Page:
Deceased born, worked atMt Sinai Hospital –Colleague
Four days after he dived into the lagoon from the Third Mainland Bridge, searchers yesterday found the body of Dr. Oji Allwell Chiawolamoke at the CMS axis of Lagos.
This came as the state Commissioner of Police, Fatai Owoseni, yesterday disclosed that the police were already making moves to analyse the phone conversations of the late Oji. The body was recovered by the combined team of the Marine Police and divers from the Lagos State Waterways Authority (LASWA), who had been patrolling the waterways since Sunday.
The LASWA General Manager, ‘Bisola Kamson, said the tidal waves moved towards the CMS axis, hence the search for the body along the axis. According to her, the clothes on the body recovered matched what the late doctor was wearing – Chinos and long sleeves shirt. The family has also confirmed the body as Orji’s and was with the Marine Police at press time.
The body was also identified by Oji’s driver in the presence of the Police Commissioner, Owoseni, who promised that body would be handed over to the family. Speaking on the recovery efforts, Kamson said: “Since the recent development and tidal waves of the lagoon moves towards Elegbata, CMS axis of the Marina, we had intensified the search around that axis.
That is where tidal movement heads. So any drop from the (Third Mainland Bridge) scene of the incident would move towards CMS, Elegbata axis. “Members of our monitoring team are now just coming out of the water. We had local divers who also worked in collaboration with LASWA and Marine Police. You know that different people were patrolling different areas in the water.
The water body is so large that everyone will search everywhere. “The family members came and were able to identify that the body about one and a half hours ago. It was an unfortunate incident, but Lagosians must be safety conscious at all times, even while driving on the bridge.” Also, the General Manager, Lagos State Emergency Management Agency (LASEMA), Adeshina Tiamiyu, who expressed condolence on behalf of the government to the family, said government would still embark on investigations into the incident.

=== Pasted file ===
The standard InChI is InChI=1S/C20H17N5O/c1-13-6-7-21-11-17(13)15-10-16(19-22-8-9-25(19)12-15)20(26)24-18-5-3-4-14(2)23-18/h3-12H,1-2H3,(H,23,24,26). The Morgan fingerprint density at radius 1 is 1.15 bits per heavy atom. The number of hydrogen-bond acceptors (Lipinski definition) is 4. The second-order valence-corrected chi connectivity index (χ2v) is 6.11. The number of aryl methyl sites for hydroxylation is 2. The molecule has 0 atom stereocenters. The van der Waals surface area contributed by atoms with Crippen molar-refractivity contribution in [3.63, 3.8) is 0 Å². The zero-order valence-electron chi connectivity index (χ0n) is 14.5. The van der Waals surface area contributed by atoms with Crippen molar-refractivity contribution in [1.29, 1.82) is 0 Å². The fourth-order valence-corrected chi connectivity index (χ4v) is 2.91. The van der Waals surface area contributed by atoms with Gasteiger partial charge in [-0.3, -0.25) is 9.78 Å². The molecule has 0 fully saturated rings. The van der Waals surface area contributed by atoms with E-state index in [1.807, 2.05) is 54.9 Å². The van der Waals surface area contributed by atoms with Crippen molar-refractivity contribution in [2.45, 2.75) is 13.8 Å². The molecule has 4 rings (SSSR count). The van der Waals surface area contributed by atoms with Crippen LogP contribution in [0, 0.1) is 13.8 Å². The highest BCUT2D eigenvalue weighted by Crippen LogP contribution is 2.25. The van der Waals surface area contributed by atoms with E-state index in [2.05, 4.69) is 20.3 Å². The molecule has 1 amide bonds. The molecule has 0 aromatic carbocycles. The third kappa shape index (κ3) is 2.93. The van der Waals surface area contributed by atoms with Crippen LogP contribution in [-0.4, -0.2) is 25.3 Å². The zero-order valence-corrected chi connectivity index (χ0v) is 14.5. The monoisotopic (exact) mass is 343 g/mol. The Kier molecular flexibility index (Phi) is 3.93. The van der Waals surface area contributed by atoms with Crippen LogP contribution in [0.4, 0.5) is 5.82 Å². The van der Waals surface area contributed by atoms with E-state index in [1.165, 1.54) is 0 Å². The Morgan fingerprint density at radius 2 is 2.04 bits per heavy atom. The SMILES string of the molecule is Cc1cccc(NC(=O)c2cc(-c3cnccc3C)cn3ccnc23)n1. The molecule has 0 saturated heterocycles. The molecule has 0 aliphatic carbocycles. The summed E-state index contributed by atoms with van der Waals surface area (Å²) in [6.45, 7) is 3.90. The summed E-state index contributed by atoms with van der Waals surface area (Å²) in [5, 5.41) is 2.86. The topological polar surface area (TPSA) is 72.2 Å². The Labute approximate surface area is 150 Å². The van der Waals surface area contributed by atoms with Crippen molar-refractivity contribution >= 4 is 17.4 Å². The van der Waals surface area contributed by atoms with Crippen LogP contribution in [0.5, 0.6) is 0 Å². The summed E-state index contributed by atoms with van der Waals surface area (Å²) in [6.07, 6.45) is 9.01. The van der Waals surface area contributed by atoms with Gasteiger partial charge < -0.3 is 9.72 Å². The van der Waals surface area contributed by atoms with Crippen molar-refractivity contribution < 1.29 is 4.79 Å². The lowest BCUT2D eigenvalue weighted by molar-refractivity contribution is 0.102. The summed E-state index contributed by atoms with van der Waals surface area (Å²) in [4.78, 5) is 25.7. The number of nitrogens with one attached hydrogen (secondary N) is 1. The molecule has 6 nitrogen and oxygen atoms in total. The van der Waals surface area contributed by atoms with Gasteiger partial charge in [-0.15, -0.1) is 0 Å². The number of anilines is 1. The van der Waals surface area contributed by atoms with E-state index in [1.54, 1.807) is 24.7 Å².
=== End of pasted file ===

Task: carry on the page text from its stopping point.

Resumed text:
Tiamiyu, who promised that the body would be handed over to the family while investigation continues, declared the search closed. Meanwhile, Owoseni said analysis of the phone conversations was part of police investigation to get to the root of Oji’s suicide. He said: “The mother of the deceased and I were at the scene on the Third Mainland Bridge.
We recovered his phone and we are going to use technology to analyse his last conversation. We will make our findings public after investigation.”
The police boss, however, stressed that it was a criminal offence for anyone to commit suicide. He said: “If it was in the Nigeria Police Force, the policeman who commits suicide would be tried and dismissed (posthumously) for taking his life.”
Owoseni, who apologised for declaring the body recovered on Tuesday as that of the late Oji, explained that when the corpse was recovered by the Marine Police, the doctor’s family, boss and driver said it was not Oji. He also denounced speculation that Oji left a suicide note in his car.
The late Oji’s colleague at Mt. Sinai Hospital, Dr. Kingmate John, said the deceased had been working with the hospital for about four years as a resident doctor and was always on night duty. He said: “On the day of the incident, he was supposed to be on night duty. No one suspected anything. No matter where Dr. Oji might be in Lagos, ones it is time for his duty, he would rush down. Many of our patients, who were used to him, are yet to come to term with the situation. One patient was at the hospital that Sunday waiting to see him.
We just can’t believe that he did what we heard. “The doctor’s mother always comes to the hospital to see him with food. Nothing suggests that he was going through any depression. When he was not happy and you asked him, he would tell you ‘I am not happy.’
“He was born at Ebute-Metta branch of Mt. Sinai Hospital. After his graduation from Medical School, he came back to the same hospital to work.
He was an intelligent and humble doctor.” Oji was described as someone who was willing to always assist and make people happy. “Nurses, cleaners and security personnel were all full of grief over the incident,” John added. Also, the Chairman of the Nigerian Medical Association (NMA), Lagos, Dr. Olumuyiwa Odusote, said Oji could have committed suicide because of his health challenges.
Odusote said considering that many doctor were currently facing work overload, leading to stress and depression, “most of which often lead to burn out, it has now become necessary to begin medical education for doctors with a view to enlightening them on strategies of caring for themselves. “This will also teach them how to identify signs of stress and burn out in themselves and colleagues.”